A May 5 WorldNetDaily article touts a profile of WND's Aaron Klein in the Jerusalem Post. Klein rather laughably breathes a sigh of relief that "the article itself seems fair."
In fact, the Jerusalem Post profile by Josh Hasten is all but a love letter to Klein. He's the only one quoted in it, which allows Klein to spin his story as positively as possible, and the Post apparently talked to nobody else.
For instance, Hasten talks up Klein appearing on Talkers magazine's "Heavy Hundred" list for 2012, calling it " the most prestigious recognition in the US talk-radio industry." Actually, it's not all that prestigious; Klein ranks at No. 99 on the list of 100 radio hosts.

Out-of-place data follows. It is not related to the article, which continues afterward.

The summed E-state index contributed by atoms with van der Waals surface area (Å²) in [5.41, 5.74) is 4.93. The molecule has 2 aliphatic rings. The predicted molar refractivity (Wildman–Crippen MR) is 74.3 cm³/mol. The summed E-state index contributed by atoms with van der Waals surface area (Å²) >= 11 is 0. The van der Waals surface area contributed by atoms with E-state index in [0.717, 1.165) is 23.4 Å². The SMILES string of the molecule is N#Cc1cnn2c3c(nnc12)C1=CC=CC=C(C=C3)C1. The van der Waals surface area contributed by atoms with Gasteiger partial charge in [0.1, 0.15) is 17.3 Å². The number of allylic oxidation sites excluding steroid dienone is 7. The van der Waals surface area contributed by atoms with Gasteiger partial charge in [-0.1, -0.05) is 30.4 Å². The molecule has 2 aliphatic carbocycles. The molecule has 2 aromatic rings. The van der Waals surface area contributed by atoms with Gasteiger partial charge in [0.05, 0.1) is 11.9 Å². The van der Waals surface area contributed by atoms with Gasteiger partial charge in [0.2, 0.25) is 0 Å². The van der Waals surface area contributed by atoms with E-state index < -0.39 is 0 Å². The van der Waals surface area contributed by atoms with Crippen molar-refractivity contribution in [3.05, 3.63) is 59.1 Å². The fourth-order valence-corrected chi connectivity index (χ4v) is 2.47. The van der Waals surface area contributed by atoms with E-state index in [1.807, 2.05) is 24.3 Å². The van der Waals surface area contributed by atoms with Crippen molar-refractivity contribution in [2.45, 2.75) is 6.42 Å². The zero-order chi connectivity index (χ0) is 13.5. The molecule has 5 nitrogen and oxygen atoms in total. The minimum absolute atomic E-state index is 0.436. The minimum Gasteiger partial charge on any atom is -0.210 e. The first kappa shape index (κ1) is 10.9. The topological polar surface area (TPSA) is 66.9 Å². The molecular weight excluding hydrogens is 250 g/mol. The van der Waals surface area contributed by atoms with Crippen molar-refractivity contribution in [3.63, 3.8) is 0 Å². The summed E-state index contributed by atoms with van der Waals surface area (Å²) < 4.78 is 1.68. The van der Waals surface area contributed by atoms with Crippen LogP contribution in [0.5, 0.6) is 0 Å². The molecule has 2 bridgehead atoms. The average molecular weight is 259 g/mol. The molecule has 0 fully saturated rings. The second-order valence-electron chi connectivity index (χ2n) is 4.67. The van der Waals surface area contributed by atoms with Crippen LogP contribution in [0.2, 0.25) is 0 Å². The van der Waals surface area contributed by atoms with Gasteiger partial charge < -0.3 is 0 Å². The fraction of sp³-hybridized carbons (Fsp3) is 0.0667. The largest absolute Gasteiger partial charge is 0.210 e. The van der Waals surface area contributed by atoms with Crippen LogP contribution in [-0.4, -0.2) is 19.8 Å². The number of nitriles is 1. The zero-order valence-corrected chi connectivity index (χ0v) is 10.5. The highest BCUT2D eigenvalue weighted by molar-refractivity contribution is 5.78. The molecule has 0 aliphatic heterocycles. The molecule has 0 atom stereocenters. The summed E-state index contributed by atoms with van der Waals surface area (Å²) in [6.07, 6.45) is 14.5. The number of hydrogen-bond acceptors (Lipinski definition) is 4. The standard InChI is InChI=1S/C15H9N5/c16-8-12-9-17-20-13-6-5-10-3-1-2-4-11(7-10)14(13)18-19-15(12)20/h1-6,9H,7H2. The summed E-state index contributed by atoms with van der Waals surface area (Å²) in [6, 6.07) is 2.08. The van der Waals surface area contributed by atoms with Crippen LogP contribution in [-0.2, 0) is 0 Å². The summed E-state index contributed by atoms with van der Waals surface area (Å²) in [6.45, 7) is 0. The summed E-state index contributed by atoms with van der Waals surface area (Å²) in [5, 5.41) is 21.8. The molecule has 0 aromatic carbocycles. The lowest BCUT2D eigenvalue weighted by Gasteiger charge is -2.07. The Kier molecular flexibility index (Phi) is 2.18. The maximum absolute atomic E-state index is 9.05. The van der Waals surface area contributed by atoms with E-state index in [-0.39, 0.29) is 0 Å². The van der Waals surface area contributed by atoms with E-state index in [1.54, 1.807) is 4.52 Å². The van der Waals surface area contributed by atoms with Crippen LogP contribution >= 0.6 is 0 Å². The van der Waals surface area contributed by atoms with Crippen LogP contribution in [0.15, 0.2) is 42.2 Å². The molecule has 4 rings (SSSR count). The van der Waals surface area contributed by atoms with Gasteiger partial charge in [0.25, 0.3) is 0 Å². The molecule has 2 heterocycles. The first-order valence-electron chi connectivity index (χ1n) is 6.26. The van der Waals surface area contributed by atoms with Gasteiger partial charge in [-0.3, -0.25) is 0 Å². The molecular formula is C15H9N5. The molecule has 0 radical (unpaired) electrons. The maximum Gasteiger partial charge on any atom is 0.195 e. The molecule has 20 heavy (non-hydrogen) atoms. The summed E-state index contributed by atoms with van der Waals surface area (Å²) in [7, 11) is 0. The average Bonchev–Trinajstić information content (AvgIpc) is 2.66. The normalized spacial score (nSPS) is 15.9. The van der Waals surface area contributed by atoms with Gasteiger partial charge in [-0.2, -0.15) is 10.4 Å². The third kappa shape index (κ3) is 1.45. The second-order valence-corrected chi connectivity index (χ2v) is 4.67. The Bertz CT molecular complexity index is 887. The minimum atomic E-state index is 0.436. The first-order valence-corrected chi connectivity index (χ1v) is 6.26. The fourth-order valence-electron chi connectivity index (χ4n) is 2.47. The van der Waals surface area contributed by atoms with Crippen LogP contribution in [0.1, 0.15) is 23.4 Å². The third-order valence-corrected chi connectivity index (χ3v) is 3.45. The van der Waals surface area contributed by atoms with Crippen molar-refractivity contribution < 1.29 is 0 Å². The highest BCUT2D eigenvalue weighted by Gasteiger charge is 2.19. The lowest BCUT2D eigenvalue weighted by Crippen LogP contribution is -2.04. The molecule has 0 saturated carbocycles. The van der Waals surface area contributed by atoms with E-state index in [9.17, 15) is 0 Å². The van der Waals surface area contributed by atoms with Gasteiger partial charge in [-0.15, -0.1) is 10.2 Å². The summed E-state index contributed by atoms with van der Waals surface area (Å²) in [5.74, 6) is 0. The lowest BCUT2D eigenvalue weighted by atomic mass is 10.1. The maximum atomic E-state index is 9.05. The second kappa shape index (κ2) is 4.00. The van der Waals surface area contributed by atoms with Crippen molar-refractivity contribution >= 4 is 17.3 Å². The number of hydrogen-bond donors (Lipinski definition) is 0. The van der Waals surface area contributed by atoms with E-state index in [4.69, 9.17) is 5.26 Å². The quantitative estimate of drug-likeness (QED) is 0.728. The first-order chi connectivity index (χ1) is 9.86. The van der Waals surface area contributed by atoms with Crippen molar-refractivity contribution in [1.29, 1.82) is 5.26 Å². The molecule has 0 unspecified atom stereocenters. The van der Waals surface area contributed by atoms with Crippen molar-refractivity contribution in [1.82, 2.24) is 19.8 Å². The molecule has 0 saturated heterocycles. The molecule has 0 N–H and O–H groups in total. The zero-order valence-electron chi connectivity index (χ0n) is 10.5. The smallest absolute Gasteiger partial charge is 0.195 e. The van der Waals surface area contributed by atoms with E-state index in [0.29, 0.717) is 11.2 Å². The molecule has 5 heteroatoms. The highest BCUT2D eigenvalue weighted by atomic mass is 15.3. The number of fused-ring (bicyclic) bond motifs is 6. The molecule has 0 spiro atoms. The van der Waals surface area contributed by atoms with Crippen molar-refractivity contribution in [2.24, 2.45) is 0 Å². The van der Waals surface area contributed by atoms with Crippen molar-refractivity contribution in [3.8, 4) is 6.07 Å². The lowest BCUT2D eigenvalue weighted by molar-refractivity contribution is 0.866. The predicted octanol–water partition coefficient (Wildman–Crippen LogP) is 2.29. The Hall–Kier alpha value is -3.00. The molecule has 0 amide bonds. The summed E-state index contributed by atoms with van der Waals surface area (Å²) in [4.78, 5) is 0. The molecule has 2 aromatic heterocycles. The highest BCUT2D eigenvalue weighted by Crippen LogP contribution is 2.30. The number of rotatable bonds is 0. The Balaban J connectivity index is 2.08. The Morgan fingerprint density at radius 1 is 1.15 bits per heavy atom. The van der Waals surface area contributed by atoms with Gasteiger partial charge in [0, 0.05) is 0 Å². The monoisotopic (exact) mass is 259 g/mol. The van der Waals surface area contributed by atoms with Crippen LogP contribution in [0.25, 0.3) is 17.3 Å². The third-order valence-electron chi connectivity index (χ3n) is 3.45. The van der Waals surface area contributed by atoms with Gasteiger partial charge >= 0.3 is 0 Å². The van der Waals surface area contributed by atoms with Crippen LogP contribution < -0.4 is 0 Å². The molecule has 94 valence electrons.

Since it's nothing but a fluff piece, Hasten avoids mentioning the less-than-glowing aspects of Klein's work, such as his being an admitted Kahanist -- the far-right sect that has been banned from Israeli politics for its history of violence -- and overly relying on untraceable anonymous sources and dubious guilt-by-association for his right-wing hack work.
Interestingly, Klein also concedes that he's not interested in being fair and balanced when it comes to reporting on President Obama (hence the anonymous sources and dubious guilt-by-association). He admits that his work is designed “to defeat President Obama, and stop the so-called [extreme left-wing] progressive movement and its followers from taking over the US."
In otherwords, he's not an objective reporter, he's a partisan activist. That, of course, fits in nicely with the mission of the WND Super PAC.
Such sympathies, of course, mean that his work can't be trusted. Again, just like the rest of WND.